Keeping under the radar is one of the key strategies of a fraudster. The longer that a crime can go undetected, the better. This mindset is leading to techniques such as ‘silent fraud’, whereby fraudsters steal smaller amounts to avoid alerting to the fact that a crime is taking place. As fraud methodology changes, regulations are updated to reflect this. For example, FinCEN has proposed a reduction in the threshold whereby a financial institution must collect and share information on suspicious transfers with authorities, from $3,000 to $250.
The war of attrition between fraudsters and financial institutions (FIs) is adjudicated by the regulators. Keeping up with the ever-changing fraud landscape and techniques employed to launder money is an ongoing challenge. As the 2020s unroll, certain key AML compliance trends stand out. Here is our view of what the main drivers of AML compliance will be in the near-term and what is available to help banks manage these compliance challenges.
5 key trends in AML regulations and technology
Cybercrime is never static: tactics, processes, and people are forever adjusting to new drivers. These drivers include technologies and behavior with regulations morphing to close gaps. Below, are outlined five areas that are likely to have a big impact in the world of financial fraud in the coming years:
Regulations and pressure from all angles
The change to the threshold for suspicious transfers is an example of how the pressure on banks and other FIs is increasing. Change can be good, but it is challenging. Changes that impact how the operations of banks work, cause disruption and upheaval. Those changes need to be reflected across the board, from paperwork to technological structures. Banks have already been through a major operational change because of Covid-19 and Work from Home mandates. This looks set to continue with around 75% of investment banks planning to continue home working, permanently. This upheaval is exacerbated by pressure from changes to AML compliance, regulations, in the U.S., particularly, being in a state of flux in the last months of 2020 and into 2021.
The US National Defense Authorization Act for Fiscal Year 2021 (NDAA) has a wide-reaching impact on anti-money laundering (AML) regulations: The changes that the NDAA brings into play will affect regulations including the Bank Secrecy Act (BSA). Banks and FIs will be required to fit with the new mandate that includes “The Money Laundering Control Act of 2020” (MLCA) - incorporated as a title within the NDAA. The MLCA strengthens the US government’s anti-money laundering requirements and how the financing of terrorism is controlled (AML/CFT). A fundamental area affected by the MLCA is how information is shared among the agencies that govern and administer AML requirements. An extension of the MLCA is to modernize the Bank Secrecy Act (BSA) and other related laws to respond more appropriately to new and emerging threats. The MLCA also has a remit:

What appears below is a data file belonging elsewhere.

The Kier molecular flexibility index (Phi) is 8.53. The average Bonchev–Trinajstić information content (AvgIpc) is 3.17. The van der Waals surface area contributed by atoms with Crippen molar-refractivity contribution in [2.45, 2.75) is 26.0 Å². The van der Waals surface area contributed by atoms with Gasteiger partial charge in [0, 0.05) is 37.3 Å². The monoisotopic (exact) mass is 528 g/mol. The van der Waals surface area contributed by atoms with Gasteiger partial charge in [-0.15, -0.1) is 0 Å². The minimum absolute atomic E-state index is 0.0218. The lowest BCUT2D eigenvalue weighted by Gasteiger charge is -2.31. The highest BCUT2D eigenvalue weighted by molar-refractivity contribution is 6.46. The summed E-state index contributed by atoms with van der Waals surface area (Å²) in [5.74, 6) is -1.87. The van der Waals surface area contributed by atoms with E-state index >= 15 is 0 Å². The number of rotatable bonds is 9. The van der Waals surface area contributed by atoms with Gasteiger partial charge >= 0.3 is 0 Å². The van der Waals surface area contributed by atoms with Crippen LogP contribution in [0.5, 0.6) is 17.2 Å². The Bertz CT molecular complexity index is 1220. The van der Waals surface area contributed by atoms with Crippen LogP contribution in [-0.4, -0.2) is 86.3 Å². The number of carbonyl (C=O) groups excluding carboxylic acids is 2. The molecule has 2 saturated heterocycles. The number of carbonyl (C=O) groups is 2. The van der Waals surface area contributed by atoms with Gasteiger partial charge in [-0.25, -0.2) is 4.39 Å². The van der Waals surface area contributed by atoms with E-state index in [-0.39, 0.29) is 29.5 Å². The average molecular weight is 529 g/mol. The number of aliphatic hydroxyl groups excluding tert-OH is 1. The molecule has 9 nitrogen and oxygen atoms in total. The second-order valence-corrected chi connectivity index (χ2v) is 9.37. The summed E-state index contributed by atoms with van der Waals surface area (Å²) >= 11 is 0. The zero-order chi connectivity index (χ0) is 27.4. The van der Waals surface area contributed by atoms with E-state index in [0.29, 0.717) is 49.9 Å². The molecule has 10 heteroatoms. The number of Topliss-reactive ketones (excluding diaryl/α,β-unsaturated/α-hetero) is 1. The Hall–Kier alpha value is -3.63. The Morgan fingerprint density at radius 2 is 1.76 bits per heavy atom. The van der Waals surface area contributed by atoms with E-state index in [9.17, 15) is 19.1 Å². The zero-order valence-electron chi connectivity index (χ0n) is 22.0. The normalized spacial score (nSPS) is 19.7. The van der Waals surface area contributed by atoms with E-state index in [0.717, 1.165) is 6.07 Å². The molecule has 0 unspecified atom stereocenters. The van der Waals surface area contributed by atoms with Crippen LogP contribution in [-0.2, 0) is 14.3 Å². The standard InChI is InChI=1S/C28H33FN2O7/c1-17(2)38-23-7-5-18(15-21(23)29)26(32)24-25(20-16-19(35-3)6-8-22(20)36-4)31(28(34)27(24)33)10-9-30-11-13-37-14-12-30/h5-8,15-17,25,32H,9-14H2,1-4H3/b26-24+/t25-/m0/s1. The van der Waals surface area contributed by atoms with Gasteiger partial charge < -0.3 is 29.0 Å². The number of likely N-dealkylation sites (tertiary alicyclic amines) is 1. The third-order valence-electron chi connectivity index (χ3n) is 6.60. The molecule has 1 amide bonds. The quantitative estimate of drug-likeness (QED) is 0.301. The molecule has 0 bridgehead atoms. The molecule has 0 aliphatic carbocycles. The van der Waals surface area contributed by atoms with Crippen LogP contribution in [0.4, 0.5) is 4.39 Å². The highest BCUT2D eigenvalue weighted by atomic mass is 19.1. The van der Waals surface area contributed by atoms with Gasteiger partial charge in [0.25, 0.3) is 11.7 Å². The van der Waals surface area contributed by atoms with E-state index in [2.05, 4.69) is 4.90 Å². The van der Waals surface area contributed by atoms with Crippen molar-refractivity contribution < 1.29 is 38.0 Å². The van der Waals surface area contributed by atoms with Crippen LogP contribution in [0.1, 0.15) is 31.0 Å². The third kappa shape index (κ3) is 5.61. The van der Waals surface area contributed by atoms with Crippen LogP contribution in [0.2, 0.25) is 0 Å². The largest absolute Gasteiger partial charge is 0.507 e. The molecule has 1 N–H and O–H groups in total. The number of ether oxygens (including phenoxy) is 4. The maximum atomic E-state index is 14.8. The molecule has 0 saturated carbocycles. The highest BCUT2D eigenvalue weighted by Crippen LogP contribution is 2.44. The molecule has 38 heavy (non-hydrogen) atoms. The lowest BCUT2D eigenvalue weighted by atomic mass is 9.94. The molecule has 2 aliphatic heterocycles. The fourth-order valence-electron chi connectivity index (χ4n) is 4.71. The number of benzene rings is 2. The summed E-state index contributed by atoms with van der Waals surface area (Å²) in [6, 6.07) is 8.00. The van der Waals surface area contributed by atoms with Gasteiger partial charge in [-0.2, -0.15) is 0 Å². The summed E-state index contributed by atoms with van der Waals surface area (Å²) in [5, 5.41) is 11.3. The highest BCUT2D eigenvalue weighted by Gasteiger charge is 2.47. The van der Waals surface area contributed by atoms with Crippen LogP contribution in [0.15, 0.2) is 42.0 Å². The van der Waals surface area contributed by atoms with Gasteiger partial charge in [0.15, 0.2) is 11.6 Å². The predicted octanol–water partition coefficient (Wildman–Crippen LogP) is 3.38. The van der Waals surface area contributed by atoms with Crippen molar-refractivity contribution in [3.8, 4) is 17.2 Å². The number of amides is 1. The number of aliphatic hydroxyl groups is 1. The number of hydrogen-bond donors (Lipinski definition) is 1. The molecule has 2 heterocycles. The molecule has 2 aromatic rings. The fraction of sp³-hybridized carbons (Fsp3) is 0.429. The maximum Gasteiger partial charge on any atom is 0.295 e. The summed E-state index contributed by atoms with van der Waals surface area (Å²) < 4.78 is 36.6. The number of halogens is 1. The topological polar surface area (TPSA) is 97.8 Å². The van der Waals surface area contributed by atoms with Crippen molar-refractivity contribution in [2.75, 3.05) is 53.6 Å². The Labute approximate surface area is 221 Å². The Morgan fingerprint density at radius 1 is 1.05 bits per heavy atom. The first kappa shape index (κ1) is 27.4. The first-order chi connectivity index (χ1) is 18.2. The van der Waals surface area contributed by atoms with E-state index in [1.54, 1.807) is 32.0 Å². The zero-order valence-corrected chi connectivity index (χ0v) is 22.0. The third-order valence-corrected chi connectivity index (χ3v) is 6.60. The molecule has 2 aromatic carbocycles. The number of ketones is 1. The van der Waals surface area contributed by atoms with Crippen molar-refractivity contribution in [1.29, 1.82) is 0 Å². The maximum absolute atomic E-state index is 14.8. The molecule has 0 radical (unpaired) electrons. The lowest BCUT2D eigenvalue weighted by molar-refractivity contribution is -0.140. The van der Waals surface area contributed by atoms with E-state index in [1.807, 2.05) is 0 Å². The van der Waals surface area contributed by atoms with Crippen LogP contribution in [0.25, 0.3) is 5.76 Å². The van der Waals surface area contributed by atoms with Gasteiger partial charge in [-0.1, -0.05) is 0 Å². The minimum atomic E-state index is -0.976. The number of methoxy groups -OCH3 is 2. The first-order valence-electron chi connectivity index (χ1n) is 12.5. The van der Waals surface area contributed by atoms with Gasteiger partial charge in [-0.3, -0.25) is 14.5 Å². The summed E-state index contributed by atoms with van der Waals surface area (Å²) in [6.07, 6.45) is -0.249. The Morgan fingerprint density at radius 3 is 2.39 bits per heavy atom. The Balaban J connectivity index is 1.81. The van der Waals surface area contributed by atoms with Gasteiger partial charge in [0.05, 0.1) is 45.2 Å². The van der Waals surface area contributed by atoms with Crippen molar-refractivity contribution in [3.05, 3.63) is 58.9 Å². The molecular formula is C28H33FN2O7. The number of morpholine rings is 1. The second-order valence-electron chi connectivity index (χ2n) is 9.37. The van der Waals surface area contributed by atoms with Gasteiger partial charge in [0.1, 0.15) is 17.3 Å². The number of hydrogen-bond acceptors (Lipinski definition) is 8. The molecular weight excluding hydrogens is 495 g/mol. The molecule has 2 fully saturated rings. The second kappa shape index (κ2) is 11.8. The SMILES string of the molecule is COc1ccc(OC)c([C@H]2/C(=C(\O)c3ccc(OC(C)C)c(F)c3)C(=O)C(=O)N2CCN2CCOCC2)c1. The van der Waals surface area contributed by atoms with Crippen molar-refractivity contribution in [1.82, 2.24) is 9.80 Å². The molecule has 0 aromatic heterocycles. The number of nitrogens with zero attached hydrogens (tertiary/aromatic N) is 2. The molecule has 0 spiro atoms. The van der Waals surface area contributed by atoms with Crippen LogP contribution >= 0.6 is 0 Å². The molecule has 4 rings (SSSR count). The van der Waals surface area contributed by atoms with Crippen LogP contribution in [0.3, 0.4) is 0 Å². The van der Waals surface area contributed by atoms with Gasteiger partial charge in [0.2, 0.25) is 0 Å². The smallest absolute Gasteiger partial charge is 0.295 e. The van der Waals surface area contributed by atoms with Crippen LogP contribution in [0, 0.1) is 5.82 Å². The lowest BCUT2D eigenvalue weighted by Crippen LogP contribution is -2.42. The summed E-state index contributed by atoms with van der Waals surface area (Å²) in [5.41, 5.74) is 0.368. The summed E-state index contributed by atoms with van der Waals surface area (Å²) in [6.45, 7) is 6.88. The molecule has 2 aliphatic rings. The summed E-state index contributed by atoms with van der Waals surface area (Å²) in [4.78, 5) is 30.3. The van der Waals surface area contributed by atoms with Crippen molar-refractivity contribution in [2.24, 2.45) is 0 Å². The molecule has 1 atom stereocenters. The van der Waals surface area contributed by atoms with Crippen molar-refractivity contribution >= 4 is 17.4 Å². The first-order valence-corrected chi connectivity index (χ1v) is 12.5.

“Encourage technological innovation and the adoption of new technology by financial institutions to more effectively counter money laundering and terrorist financing”
The act has expanded powers and capabilities by creating two new subcommittees. These working groups will explore technological innovation with a focus on information security and confidentiality.
The result of the regulatory upheaval, along with changes in working patterns and consumer behavior, is creating a perfect storm of pressure on the banks. Banks and FIs must be prepared for the shift to more rigorous AML regulations. The right type of technology can help to alleviate this pressure. A report from BCG into the global risk landscape and banking states:
“... By using AI, machine learning, and other advanced technologies and practices, they (banks) can improve bank steering; deliver predictive, real-time insights; and execute faster and more efficiently. Yet success requires a willingness to see disruption not as a threat, but as a lifeline.”
Putting in the right structures and technology to deal with these changes will help to ensure that FIs and banks handle the challenges of change, seamlessly.
Who are you?
Identity verification is where the buck stops. AML regulations are designed to manage risk, and risk-based identity verification has delivered the Know Your Customer (KYC) process. KYC is a starting point for AML compliance, but verification is not a one-stop-shop. As consumer behavior changes, and as new fraud tactics arise, the use of verification requires a more fluid and real-time approach. For example, during the Covid-19 pandemic, the use of Card Not Present (CNP) transactions increased because of social distancing and stay-at-home orders. The result was a 30% increase in CNP fraud during Q2 of 2020. Running in parallel, account takeover attacks accounted for 54% of all fraud events in 2020.